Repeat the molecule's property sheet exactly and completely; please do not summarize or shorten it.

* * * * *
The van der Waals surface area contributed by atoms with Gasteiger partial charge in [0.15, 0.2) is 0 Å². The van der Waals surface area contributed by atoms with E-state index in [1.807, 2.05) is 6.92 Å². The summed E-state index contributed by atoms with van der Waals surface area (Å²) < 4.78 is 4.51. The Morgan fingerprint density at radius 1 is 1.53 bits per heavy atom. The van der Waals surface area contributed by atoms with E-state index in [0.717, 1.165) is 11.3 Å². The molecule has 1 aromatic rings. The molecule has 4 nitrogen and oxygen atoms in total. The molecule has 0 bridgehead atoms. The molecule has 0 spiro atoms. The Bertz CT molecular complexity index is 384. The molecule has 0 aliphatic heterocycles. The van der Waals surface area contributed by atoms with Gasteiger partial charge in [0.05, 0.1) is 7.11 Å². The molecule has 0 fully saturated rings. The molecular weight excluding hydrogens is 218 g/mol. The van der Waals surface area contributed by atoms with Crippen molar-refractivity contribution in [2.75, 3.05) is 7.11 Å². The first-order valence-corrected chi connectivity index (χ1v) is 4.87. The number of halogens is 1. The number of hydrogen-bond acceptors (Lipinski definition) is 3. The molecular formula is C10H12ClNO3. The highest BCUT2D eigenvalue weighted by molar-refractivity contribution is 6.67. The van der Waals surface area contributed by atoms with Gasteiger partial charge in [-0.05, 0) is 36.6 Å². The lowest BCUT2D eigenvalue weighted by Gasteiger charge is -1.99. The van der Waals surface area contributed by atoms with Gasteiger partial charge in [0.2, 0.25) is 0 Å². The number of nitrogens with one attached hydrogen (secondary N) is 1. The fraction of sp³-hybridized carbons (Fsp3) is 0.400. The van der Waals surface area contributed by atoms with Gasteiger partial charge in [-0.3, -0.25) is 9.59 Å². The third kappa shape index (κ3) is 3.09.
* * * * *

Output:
The van der Waals surface area contributed by atoms with Gasteiger partial charge in [0.15, 0.2) is 0 Å². The van der Waals surface area contributed by atoms with E-state index in [1.807, 2.05) is 6.92 Å². The summed E-state index contributed by atoms with van der Waals surface area (Å²) < 4.78 is 4.51. The Morgan fingerprint density at radius 1 is 1.53 bits per heavy atom. The van der Waals surface area contributed by atoms with E-state index in [0.717, 1.165) is 11.3 Å². The molecule has 1 aromatic rings. The molecule has 4 nitrogen and oxygen atoms in total. The molecule has 0 bridgehead atoms. The molecule has 0 spiro atoms. The Bertz CT molecular complexity index is 384. The molecule has 0 aliphatic heterocycles. The van der Waals surface area contributed by atoms with Gasteiger partial charge in [0.05, 0.1) is 7.11 Å². The molecule has 0 fully saturated rings. The molecular weight excluding hydrogens is 218 g/mol. The van der Waals surface area contributed by atoms with Crippen molar-refractivity contribution in [2.75, 3.05) is 7.11 Å². The first-order valence-corrected chi connectivity index (χ1v) is 4.87. The number of halogens is 1. The number of hydrogen-bond acceptors (Lipinski definition) is 3. The molecular formula is C10H12ClNO3. The highest BCUT2D eigenvalue weighted by molar-refractivity contribution is 6.67. The van der Waals surface area contributed by atoms with Gasteiger partial charge in [-0.05, 0) is 36.6 Å². The lowest BCUT2D eigenvalue weighted by Gasteiger charge is -1.99. The van der Waals surface area contributed by atoms with Gasteiger partial charge in [0.2, 0.25) is 0 Å². The number of nitrogens with one attached hydrogen (secondary N) is 1. The fraction of sp³-hybridized carbons (Fsp3) is 0.400. The van der Waals surface area contributed by atoms with Gasteiger partial charge in [-0.3, -0.25) is 9.59 Å². The third kappa shape index (κ3) is 3.09.